“When I heard noises from a couple in my neighborhood, I instantly remembered Bell Bajao — and I screamed, ‘Snake! Snake!’ Hearing my voice, the husband stopped beating his wife and started looking for the snake. I was so happy that I had stopped violence.” — Rajan, young man in Karnataka

In 2008, men and boys began to break the cycle of violence against women in India with one simple action: when they heard a man abusing a woman inside a nearby home, they rang the doorbell or found another way to interrupt the violence. They made their presence known. They halted the violence by lifting one finger. Today, more and more men and boys, and women, are ringing the bell. Across India, a conversation is happening. It is challenging norms and changing behavior. It is making what was once acceptable unacceptable.

Where did they get this idea?

From Breakthrough’s series of powerful print, radio, and TV ads telling true stories of men and boys stopping violence with one ring of a bell. Bell Bajao (“ring the bell” in Hindi) has reached more than 130 million people in India alone, won 25 awards including the Cannes Silver Lion — and become a metaphor for standing up against abusive behavior. Our cutting-edge community workshops and leadership trainings in India also transform brothers, sisters, mothers and fathers into advocates for women’s empowerment.

With UN Secretary General Ban Ki-Moon as its first global ambassador, Bell Bajao has been adapted from China to Canada. It has now gone fully global as Ring the Bell: One million men. One million promises to end violence against women. Make your promise today!

Violence against women: the problem

Violence against women is the most widespread — and socially tolerated — human rights violation. It threatens the health and development of individuals, families, communities — and nations.

  • 1 in 3 women have been beaten, coerced into sex, or otherwise abused.
  • 1 in 7 girls in developing nations is married before age 15 and thus more likely to experience violence in the home.
  • 60 million girls, seen as less worthy than boys, are “missing” due to sex-selective elimination or poor care.
  • Home is the most dangerous place for a woman.

Breakthrough's solution: Real people ring the bell

When men and boys, bystanders and communities, stand up against violence, we make home safe for women and families everywhere.

“One day I heard the sound of a man beating his wife. I thought of an excuse and let my dog loose. I rang the doorbell of the house and went in pretending I was searching for my dog. Since then, I have not heard any sound of violence from that house.” — Pinky, Kanpur, Uttar Pradesh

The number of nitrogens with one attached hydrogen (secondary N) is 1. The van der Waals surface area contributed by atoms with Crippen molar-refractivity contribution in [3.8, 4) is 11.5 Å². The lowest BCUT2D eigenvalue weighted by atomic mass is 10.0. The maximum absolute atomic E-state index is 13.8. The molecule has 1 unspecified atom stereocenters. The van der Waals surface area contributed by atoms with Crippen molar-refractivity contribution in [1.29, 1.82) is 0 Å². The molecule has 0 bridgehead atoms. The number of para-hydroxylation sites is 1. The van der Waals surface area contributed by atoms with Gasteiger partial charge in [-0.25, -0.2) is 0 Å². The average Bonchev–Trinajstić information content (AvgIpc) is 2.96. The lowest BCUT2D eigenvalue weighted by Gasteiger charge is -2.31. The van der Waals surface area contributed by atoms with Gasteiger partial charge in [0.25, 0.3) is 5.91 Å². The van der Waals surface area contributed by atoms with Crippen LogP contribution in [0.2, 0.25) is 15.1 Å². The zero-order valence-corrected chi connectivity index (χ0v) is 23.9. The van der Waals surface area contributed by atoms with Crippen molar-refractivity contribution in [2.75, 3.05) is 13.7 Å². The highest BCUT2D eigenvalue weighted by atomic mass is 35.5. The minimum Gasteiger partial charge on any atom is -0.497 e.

Giriraj, a young man in Karnataka, engaged his friends to start a village forum supporting safe motherhood. He also became active in his community around issues such as early marriage and girls’ education.

A mother in Karnataka got her community to take action to stop the abuse her daughter faced in her husband’s home.

Men, women, and communities have organized for better transportation, access to water, and neighborhood safety, with women becoming active citizens as never before.

Breakthrough's impact

Bell Bajao has

  • Put the power to stop violence in millions of hands
    • 130 million people reached via television and mass media
    • “Video vans” traveled 25,000 km (15,500 miles), reaching more than 7.5 million people
    • Popular soap operas included storylines about men stopping violence
    • India’s most popular quiz show featured Bell Bajao
    • One million-plus visits to BellBajao.org
  • Inspired young leaders to promote human rights and end violence
    • 75,000 young people trained to advocate for local and global human rights
    • 50,000 adolescent girls trained on gender, sexuality, and rights
    • 400 youth in Karnataka working to address link between maternal mortality and domestic violence
  • Trained police, service providers, and government actors to protect women’s human rights
  • Launched innovative programs addressing early marriage and sex-selective elimination
  • Changed minds and attitudes, measurably increasing
    • Knowledge and recognition of types of violence
    • Understanding of violence as shared issue that we must act together to address
    • Awareness of available legal protections
    • Willingness to seek help
    • The number of people who report taking action against violence

Bell Bajao goes global

  • UN Secretary General Ban ki-Moon is the first Bell Bajao global ambassador
  • Bell Bajao advertisements adapted in China, Vietnam, Pakistan, Canada, and more
  • Pilot anti-violence education programs launched in Nepal and Bangladesh

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